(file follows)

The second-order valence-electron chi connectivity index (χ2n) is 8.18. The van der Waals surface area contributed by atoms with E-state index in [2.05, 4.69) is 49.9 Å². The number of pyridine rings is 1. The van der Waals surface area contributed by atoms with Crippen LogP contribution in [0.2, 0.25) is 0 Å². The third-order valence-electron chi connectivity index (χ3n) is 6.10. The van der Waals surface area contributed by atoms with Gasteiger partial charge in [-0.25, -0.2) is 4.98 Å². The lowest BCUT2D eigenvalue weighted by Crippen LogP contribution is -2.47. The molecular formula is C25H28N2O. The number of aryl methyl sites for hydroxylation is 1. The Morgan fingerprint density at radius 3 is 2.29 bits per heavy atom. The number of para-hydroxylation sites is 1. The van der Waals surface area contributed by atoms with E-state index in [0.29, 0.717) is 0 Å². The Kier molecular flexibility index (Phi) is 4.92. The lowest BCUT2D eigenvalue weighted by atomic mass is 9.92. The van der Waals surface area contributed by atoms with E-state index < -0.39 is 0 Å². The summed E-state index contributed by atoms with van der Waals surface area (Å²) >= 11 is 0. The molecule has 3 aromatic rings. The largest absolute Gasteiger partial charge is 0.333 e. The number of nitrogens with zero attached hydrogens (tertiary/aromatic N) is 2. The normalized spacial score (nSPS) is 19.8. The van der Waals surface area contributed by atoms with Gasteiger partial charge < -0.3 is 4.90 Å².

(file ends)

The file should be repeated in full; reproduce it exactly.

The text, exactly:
The second-order valence-electron chi connectivity index (χ2n) is 8.18. The van der Waals surface area contributed by atoms with E-state index in [2.05, 4.69) is 49.9 Å². The number of pyridine rings is 1. The van der Waals surface area contributed by atoms with Crippen LogP contribution in [0.2, 0.25) is 0 Å². The third-order valence-electron chi connectivity index (χ3n) is 6.10. The van der Waals surface area contributed by atoms with Gasteiger partial charge in [-0.25, -0.2) is 4.98 Å². The lowest BCUT2D eigenvalue weighted by Crippen LogP contribution is -2.47. The molecular formula is C25H28N2O. The number of aryl methyl sites for hydroxylation is 1. The Morgan fingerprint density at radius 3 is 2.29 bits per heavy atom. The number of para-hydroxylation sites is 1. The van der Waals surface area contributed by atoms with E-state index in [0.29, 0.717) is 0 Å². The Kier molecular flexibility index (Phi) is 4.92. The lowest BCUT2D eigenvalue weighted by atomic mass is 9.92. The van der Waals surface area contributed by atoms with E-state index < -0.39 is 0 Å². The summed E-state index contributed by atoms with van der Waals surface area (Å²) >= 11 is 0. The molecule has 3 aromatic rings. The largest absolute Gasteiger partial charge is 0.333 e. The number of nitrogens with zero attached hydrogens (tertiary/aromatic N) is 2. The normalized spacial score (nSPS) is 19.8. The van der Waals surface area contributed by atoms with Gasteiger partial charge < -0.3 is 4.90 Å².